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Gap learning against learning gaps

    “What is the name of the capital of Bulgaria?” the teacher asked Tobias, who had prepared far too little for this geography exam.
    Perplexed, Tobias looked around the class and tried to read his classmates’ lips. In vain. He couldn’t detect a name in the lip movements.
    “The name was even on the calendar a few days ago!” the teacher tried to jog his memory, because the Ice Saints had just passed with the cold snap common in May.
    Tobias understood only station, because he did not understand what the name of a capital should have to do with the calendar.
    “It is also a rather rare female name today” the teacher tried one last time.
    In principle, the clues were correct, however, they came from the teacher’s store of knowledge, who knew that one of the ice saints*) was “Cold Sophie” and that the name of the city is a rather uncommon female name today.
    Tobias would have been much more helped if the teacher had reminded him of his paper on Sophocles, which he had given two weeks ago, since his name has the first syllable in common with the city name he was looking for.
    When people learn, they never learn in isolation, but always in a context or in a concrete content “environment”. This environment is automatically learned as well, whereby the new content is linked to what already exists. To the existing belong the earlier stored knowledge contents, to which the new content “attaches” itself so to speak.
    Remembering works the other way around, by going into this “environment” in one’s mind and dissolving the learned links in reverse order. When remembering a subject matter, it is ultimately a matter of placing oneself in the right environment.
    In everyday life, too, people remember what they have experienced or learned in the past if they receive a hint of the environment that was present at the time when they memorized it. For example, they remember a long-forgotten experience with an acquaintance when they happen to see him again years later. Sometimes it is enough to see someone who only looks similar to this acquaintance. People remember their own unpleasant experience with the police when they see a police officer writing tickets.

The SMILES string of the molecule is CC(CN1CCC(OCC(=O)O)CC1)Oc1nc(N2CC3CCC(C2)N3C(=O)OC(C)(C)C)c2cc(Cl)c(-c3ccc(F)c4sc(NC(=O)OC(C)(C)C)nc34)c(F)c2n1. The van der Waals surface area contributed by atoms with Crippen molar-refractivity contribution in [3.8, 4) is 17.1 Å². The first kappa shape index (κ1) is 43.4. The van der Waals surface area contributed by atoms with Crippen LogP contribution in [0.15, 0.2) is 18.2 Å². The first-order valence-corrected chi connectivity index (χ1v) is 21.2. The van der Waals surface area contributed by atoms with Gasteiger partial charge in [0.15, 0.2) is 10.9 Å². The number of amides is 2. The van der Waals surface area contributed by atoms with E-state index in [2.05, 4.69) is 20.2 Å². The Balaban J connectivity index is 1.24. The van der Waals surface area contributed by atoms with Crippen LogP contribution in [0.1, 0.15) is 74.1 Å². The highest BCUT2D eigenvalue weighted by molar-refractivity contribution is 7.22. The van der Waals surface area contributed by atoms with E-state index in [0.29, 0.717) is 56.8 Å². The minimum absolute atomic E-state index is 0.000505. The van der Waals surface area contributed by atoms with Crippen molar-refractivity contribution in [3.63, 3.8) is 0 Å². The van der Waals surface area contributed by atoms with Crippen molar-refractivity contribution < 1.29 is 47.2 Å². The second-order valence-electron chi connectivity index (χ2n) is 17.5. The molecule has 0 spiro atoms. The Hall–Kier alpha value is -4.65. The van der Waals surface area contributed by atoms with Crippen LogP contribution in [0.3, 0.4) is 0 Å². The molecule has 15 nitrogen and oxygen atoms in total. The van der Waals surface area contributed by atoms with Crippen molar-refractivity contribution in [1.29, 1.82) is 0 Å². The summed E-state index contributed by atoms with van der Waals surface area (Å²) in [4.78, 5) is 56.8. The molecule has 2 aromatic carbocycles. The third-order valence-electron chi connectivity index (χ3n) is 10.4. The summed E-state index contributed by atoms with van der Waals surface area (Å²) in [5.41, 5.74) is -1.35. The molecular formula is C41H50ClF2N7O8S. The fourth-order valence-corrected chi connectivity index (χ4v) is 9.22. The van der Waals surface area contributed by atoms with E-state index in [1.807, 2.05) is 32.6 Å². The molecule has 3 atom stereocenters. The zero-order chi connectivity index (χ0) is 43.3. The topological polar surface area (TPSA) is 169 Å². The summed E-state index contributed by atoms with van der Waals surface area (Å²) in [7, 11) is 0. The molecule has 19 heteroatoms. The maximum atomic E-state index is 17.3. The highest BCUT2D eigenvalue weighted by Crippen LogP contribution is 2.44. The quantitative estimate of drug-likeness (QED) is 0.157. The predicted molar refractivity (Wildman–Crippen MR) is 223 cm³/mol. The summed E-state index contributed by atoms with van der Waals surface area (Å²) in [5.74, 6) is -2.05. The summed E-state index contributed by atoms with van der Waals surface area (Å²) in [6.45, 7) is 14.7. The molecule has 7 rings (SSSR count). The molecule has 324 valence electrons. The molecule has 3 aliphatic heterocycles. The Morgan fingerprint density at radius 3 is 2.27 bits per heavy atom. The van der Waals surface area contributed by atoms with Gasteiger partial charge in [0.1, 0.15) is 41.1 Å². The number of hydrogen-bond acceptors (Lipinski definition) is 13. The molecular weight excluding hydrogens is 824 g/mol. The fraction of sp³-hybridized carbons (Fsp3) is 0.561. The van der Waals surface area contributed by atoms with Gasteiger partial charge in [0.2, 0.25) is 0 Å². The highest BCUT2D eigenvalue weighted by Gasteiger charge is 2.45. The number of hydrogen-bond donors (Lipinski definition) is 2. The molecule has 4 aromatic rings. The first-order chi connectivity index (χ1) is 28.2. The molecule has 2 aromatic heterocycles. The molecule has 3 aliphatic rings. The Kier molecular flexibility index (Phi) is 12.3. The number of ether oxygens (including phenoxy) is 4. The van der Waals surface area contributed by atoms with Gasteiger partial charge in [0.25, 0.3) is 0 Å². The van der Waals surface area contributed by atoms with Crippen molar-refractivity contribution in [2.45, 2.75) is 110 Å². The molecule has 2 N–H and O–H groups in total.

When we study for school, something similar happens: first, we study a paragraph in a textbook, for example, in which there are perhaps five or six tidbits of information that we want to learn. In our case, these morsels might be: Sofia is the capital of Bulgaria, located on the Iskar, a tributary of the Danube (Bulgarian Dunaw), named after St. Sophia’s Church, destroyed by Huns, belonged to the Ottoman Empire, has been the capital since 1879. This information is linked in our brain mostly by repetition, but also by links with other previously learned information (for example, if the name of the city “Sofia” has the first syllable in common with “Sophocles” or that Sophia is the name of an ice saint). The goal of learning in our example would therefore be to remember “Sofia” or the name of the Danube tributary Iskar in response to the cues “capital” and “Bulgaria.” Some information links more easily in our brains during learning, some more difficult, and some, unfortunately, not at all.
    When students are later tested on the material they have learned, each question asked by a teacher already contains clues to the answer, just unfortunately in some cases too few or even the wrong ones to immediately remember the correct answer.
    We can support learning by writing the morsels of material to be learned one below the other on a sheet of paper, and then covering one of these portions with a strip of paper and trying to remember the covered one from the visible ones. Later, we can cover two or three of these morsels of knowledge and deduce the invisible ones from the visible ones. Then, when such a morsel is thrown at us during the exam or at all later in life, we remember more or less well the rest that we had associated with it.
    It can also be useful when learning to add known information that is already stored in our brain to that which is to be learned. In our example maybe the names of the bordering countries or the old name of the Danube “Ister”, which sounds a bit like “Iskar”. Tobias was “inwardly” thinking of his Sophocles paper while learning, while the teacher was therefore thinking of Sofia, since he had caught a cold during the Ice Saints that was still bothering him. So everyone builds their web of personal clues that will help them remember what they’ve learned later.

    Sometimes it’s like a jinx, because you can remember exactly where the page in the book said what you learned, but the penny just won’t drop (see the learning tip “What is the name of the capital of …“).